Principals have indicated general support for the new Equity Index, but reservations around its efficacy in improving student outcomes.
The findings come from NZCER’s latest National Survey of Secondary Schools, which has analysed responses from a representative sample of secondary principals in Aotearoa. For the first time, the survey has included questions about the Equity Index, giving valuable insight into how the new system compares to the previous decile system.
What is the Equity Index?
From January 2023, the decile rating system in NZ schools was replaced by the Equity Index (EQI) system—a new model for determining the level of additional financial assistance that each school would be eligible for, in addition to their core operational funding.
This will allow schools to make local decisions about how best to support students who face socioeconomic barriers to achievement. Whereas the decile system was based on a broad estimate of the socioeconomic status of the community in which a school is located, the new EQI uses a finer-grained calculation to both identify need and to allocate funding.
The timing of the principals’ survey provided a valuable opportunity to collect baseline data about principals’ perceptions of this complex change - and how well it is working.
Principals’ preference is clear – but with some caveats
The National Survey shows that 73% of principals prefer the equity index to the decile system. When asked about support for the Equity Index on its own, this dropped to 66%, with 31% responding neutrally.
Sixty percent of principals agreed or strongly agreed that the new system will result in more accurate targeting of resources, but fewer (41%) thought it would reduce stigma associated with socioeconomic status.
Overall, there were relatively high percentages of neutral responses to Equity Index questions, from 22% to 33% - which likely reflects how new the system is, and the minimal time schools have had to become acclimatised to it and form a clear-cut opinion.
Impacts of Equity Index more of a mixed bag
On the flow-down impacts for students, principals were more mixed in their response. While 53% of principals agreed the Equity Index would give them operational funding more in line with the socioeconomic challenges their students face, 29% disagreed or strongly disagreed with this statement.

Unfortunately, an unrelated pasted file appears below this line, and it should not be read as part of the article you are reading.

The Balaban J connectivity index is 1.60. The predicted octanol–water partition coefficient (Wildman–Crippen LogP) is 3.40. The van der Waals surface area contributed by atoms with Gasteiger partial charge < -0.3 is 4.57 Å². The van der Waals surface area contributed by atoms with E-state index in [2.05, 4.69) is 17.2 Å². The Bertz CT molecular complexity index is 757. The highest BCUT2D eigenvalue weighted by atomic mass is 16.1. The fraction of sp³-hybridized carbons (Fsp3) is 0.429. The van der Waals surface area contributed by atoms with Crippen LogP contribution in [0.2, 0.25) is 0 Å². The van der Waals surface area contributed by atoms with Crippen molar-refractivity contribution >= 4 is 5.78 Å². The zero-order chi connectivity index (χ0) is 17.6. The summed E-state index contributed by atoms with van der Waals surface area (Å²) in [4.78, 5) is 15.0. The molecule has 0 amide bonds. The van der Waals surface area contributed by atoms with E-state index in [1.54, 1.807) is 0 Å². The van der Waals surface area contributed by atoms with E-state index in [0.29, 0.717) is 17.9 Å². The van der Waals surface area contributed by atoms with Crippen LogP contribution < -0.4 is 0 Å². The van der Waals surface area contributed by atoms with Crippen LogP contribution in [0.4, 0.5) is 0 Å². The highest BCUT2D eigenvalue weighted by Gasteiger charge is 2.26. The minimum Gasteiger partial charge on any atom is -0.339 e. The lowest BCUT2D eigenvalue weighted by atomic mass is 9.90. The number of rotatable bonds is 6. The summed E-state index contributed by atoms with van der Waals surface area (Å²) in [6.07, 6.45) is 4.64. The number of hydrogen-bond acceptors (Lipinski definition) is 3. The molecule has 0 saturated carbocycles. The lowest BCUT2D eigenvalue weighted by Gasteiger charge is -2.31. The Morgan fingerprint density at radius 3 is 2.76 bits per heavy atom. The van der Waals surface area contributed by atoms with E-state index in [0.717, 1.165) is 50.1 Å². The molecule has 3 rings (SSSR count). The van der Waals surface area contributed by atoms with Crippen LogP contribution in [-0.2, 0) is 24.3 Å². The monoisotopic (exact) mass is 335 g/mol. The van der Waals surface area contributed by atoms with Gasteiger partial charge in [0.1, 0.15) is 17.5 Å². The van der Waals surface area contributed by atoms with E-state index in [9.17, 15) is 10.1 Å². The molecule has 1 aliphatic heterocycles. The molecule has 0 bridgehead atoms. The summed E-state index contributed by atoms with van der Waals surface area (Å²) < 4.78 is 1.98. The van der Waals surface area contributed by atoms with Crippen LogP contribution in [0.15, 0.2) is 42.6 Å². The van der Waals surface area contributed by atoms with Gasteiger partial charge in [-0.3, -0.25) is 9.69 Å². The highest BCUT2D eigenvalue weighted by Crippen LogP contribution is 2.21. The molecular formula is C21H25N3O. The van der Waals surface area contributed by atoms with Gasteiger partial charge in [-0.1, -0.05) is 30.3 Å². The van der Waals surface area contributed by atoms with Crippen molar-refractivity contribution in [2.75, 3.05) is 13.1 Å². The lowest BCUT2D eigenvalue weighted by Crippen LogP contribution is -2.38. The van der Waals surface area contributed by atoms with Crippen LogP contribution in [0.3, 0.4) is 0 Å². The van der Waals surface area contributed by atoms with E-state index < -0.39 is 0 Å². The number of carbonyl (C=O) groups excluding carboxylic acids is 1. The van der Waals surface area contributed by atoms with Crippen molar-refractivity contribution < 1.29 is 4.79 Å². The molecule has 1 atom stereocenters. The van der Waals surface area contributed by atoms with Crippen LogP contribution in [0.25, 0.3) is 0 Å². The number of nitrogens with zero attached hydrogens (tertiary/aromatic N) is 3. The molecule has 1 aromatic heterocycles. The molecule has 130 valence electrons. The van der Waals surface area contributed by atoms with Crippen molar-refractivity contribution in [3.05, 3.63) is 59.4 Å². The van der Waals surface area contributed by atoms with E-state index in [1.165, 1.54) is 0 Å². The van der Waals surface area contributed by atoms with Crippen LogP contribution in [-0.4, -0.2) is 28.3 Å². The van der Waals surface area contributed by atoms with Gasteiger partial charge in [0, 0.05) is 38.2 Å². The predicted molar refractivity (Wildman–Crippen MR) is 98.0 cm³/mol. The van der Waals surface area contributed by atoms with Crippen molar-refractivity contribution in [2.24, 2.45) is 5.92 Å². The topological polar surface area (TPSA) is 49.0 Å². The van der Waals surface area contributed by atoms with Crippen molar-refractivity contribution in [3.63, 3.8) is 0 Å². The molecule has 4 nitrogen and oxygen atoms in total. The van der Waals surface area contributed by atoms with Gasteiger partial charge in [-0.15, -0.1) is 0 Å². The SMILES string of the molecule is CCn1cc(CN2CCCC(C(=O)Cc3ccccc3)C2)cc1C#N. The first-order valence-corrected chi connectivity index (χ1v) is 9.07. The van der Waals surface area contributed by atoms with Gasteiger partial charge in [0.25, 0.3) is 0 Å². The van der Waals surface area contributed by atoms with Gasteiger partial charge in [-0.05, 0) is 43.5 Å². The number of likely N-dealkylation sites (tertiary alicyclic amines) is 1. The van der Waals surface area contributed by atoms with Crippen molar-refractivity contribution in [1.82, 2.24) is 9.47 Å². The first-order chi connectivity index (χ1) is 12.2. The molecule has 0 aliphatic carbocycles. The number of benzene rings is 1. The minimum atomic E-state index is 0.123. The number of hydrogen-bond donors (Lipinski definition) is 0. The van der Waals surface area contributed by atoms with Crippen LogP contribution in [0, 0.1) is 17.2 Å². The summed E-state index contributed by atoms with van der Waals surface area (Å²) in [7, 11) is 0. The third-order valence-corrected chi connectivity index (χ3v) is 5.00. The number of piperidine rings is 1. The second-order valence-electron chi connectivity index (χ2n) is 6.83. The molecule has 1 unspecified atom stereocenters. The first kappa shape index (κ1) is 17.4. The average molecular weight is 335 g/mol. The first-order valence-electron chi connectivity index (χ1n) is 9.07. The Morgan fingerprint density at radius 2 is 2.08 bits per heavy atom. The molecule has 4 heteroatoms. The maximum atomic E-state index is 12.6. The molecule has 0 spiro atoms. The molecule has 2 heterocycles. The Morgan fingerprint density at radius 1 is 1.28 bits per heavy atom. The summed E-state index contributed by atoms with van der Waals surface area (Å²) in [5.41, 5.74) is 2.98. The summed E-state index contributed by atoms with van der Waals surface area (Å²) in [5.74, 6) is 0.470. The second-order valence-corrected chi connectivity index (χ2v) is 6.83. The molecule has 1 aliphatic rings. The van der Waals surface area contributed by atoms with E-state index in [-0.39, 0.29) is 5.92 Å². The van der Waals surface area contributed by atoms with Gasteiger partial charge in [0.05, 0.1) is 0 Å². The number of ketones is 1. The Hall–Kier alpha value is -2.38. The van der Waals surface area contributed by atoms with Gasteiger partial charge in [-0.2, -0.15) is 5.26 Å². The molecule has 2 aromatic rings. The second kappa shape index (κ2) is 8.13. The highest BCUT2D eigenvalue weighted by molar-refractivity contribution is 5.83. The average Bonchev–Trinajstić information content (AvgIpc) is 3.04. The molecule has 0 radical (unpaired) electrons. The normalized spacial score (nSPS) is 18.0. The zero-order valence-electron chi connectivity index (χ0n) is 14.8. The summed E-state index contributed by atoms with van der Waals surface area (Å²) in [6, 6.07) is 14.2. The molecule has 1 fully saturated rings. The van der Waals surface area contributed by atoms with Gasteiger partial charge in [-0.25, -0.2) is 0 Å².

Nearly half of principals were also neutral about the index’s ability to increase academic achievement or engagement for students facing socioeconomic barriers at school, while 24% of principals actively disagreed with this idea.
What principals say about the Equity Index – in their own words
As part of the survey, NZCER invited principals to provide comments highlighting some of the ongoing challenges they feel the Equity Index may not address.
Some principals remarked that the changes were an accurate representation of the funding required for their school, whereas others found they received less funding at a time when their ākonga demographics are changing rapidly and require more support.
Others noted that funding will barely keep pace with inflation, and that the index doesn’t change the general underfunding of schools.
“I think the theory of the Equity Index is sound. In reality in my school, there has been a change in demographic of students, with increasing social and emotional needs. There has been little change to the funding I receive, in fact less funding. Therefore I have answered disagree to all sections of question.”
“This is a much more accurate representation of our community and it is positive to be funded as such”
“The index itself won’t change educational outcomes, it is a funding mechanism. It is us that impact student outcomes.”
Further findings – including on governance, key issues facing schools and supporting Māori and Pacific students – are available in the full National Survey of Secondary Schools report here.